Last month, The Langley Times published an article about a local retired police officer, Brian Honeybourn, who recounted the time he spent overseas as a North Atlantic Treaty Organization (NATO) war crimes investigator during the Kosovo War in 1999.
Within days of publishing, the story made its way across seas to an online media site in Kosovo.
Honeybourn never suspected he’d speak again with a young girl named Vlora Shabani, whose case he investigated twenty years ago in Kosovo.
“I’ve been the subject of so much media even before the internet came along, and this is a real tear-jerker. It really is.”
As originally reported, Honeybourn met 12-year-old Vlora during his investigations.
Vlora, along with many family members, was the victim of a brutal shooting during the Kosovo War.
Honeybourn explained how Serbian forces lined up Vlora and her family at their home in Vlastica, and shot them one-by-one.
When the trigger was pulled on Vlora, the bullet hit her palm and cheek and slid away from her face—leaving only an indent and damaging her finger.
Honeybourn said “God must have been there…Some people have a hard time believing that, but I’ve got pictures of this girl.”
After shooting the family, the intruders set the house ablaze and Vlora’s two-year-old brother was burned alive.
And twenty years later, Honeybourn was informed that Vlora is alive and well, has a family of her own, and received treatment for her scar and damaged finger shortly after the shooting.
“This is just wonderful. I am so very, very pleased,” said Honeybourn upon hearing the news.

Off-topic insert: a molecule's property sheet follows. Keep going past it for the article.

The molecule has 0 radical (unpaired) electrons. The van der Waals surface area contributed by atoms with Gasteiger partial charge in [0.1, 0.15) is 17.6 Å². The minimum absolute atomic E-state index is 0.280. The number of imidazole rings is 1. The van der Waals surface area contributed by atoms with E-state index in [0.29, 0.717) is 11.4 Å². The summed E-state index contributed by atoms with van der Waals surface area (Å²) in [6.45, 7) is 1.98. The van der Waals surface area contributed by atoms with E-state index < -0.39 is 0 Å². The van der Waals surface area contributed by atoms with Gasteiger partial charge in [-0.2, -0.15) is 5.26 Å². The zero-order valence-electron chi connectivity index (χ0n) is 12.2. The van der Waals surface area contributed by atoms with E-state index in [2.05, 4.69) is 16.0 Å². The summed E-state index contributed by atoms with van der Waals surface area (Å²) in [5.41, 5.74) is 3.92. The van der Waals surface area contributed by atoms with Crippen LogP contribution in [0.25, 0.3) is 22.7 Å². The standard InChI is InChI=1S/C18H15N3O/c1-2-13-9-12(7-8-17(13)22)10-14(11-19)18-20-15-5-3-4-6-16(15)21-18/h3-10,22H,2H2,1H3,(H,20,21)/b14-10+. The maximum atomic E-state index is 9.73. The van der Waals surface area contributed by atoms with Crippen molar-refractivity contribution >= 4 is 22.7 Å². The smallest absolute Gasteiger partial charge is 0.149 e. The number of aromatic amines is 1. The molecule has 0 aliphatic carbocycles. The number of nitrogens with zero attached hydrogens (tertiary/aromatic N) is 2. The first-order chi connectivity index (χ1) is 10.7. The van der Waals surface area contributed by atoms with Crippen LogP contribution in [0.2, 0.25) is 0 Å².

The good news came from Milaim Grabovci—a man who lived ten miles from the village of Vlastica where the massacre took place.
In 1999, Grabovci met Vlora after hearing about the massacre committed near his town.
Shortly after, Grabovci had to flee from Kosovo to Macedonia as a refugee after Serbians came looking for him.
While staying in a refugee camp, Grabovci met a Washington Post journalist, who published Vlora’s story.
After the photo of Vlora ran on the front page of the Washington Post, an American man named Bill Brill reached out to help.
Brill passed away in 2010, but his close friend Martha Rasin, shared his role in Vlora’s life.
According to Rasin, the Washington Post article compelled Brill to travel to Kosovo to meet Vlora shortly after the shooting.Brill then paid for Vlora to travel to the United States to receive surgery on her bullet scar and damaged finger.
He also created a trust fund for Vlora, which was later used to build a home.
“Bill was a great philanthropist,” said Grabovci.
“He helped a lot of people in need. Vlora was not the only person he helped. There were other kids from Kosovo who he helped, taking them to the United States for medical help.”
Grabovci recalls when Vlora met Brill for the first time.
“Vlora was so happy that after all she suffered, someone showed up to help her. She was so happy she could have surgery on her cheek.”
After seeing her family members shot in front of her, Vlora heard her baby brother crying as he was burned alive in the house fire.
Grabovci said Vlora lived with many nightmares after the war.
Despite the atrocities Vlora faced, she continued life with an uncle, brother, and grandmother in the village.
But Grabovci shared good news with The Langley Times.
After the war, Vlora finished school and now has a husband and three children of her own.
And Honeybourn has also held onto a piece of Vlora’s childhood many years later.
While excavating Vlora’s childhood home after it burned, Honeybourn had found two marbles fused together by the fire, and an old-fashioned house key
“There wasn’t a lot to find and I didn’t know who they belonged to so I brought them back to Canada. But they rightfully belong to Vlora and her family,” explained Honeybourn.
After reuniting over email with Vlora, Honeybourn shipped his artifacts back to their home in Kosovo.
“She was touched and happy at the same time because she will have something that will give her connection to her home and her family,” added Grabovci.
Grabovci explained after the war ended, the investigation into the shooting carried on until 2010, despite witnesses who gave written statements naming a suspect. Grabovci said for “unknown reasons the suspect was never arrested.”